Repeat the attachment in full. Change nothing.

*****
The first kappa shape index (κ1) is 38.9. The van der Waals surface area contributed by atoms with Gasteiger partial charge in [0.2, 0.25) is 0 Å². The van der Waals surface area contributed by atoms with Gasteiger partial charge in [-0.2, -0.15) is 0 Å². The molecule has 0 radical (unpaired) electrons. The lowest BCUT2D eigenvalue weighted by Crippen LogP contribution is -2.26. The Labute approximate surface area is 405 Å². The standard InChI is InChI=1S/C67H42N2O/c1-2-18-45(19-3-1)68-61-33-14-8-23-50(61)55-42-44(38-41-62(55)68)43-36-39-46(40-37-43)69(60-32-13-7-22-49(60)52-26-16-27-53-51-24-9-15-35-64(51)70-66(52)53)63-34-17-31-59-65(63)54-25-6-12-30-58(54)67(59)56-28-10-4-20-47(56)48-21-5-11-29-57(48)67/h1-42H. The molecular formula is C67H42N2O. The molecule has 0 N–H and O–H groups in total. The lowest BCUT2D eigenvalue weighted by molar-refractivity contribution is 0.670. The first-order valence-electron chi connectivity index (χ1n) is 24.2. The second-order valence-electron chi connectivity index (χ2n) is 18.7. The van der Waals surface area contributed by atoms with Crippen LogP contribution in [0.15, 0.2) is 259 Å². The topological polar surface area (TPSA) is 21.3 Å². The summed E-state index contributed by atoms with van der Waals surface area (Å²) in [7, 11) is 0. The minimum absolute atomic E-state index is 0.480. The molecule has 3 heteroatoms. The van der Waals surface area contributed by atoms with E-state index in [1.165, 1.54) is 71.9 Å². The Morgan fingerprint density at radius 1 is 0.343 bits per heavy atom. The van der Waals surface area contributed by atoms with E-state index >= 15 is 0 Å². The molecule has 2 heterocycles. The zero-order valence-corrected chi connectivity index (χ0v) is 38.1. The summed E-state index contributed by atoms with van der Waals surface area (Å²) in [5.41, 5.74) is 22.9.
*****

The first kappa shape index (κ1) is 38.9. The van der Waals surface area contributed by atoms with Gasteiger partial charge in [0.2, 0.25) is 0 Å². The van der Waals surface area contributed by atoms with Gasteiger partial charge in [-0.2, -0.15) is 0 Å². The molecule has 0 radical (unpaired) electrons. The lowest BCUT2D eigenvalue weighted by Crippen LogP contribution is -2.26. The Labute approximate surface area is 405 Å². The standard InChI is InChI=1S/C67H42N2O/c1-2-18-45(19-3-1)68-61-33-14-8-23-50(61)55-42-44(38-41-62(55)68)43-36-39-46(40-37-43)69(60-32-13-7-22-49(60)52-26-16-27-53-51-24-9-15-35-64(51)70-66(52)53)63-34-17-31-59-65(63)54-25-6-12-30-58(54)67(59)56-28-10-4-20-47(56)48-21-5-11-29-57(48)67/h1-42H. The molecular formula is C67H42N2O. The molecule has 0 N–H and O–H groups in total. The lowest BCUT2D eigenvalue weighted by molar-refractivity contribution is 0.670. The first-order valence-electron chi connectivity index (χ1n) is 24.2. The second-order valence-electron chi connectivity index (χ2n) is 18.7. The van der Waals surface area contributed by atoms with Crippen LogP contribution in [0.15, 0.2) is 259 Å². The topological polar surface area (TPSA) is 21.3 Å². The summed E-state index contributed by atoms with van der Waals surface area (Å²) in [7, 11) is 0. The minimum absolute atomic E-state index is 0.480. The molecule has 3 heteroatoms. The van der Waals surface area contributed by atoms with E-state index in [1.165, 1.54) is 71.9 Å². The Morgan fingerprint density at radius 1 is 0.343 bits per heavy atom. The van der Waals surface area contributed by atoms with E-state index >= 15 is 0 Å². The molecule has 2 heterocycles. The zero-order valence-corrected chi connectivity index (χ0v) is 38.1. The summed E-state index contributed by atoms with van der Waals surface area (Å²) in [5.41, 5.74) is 22.9.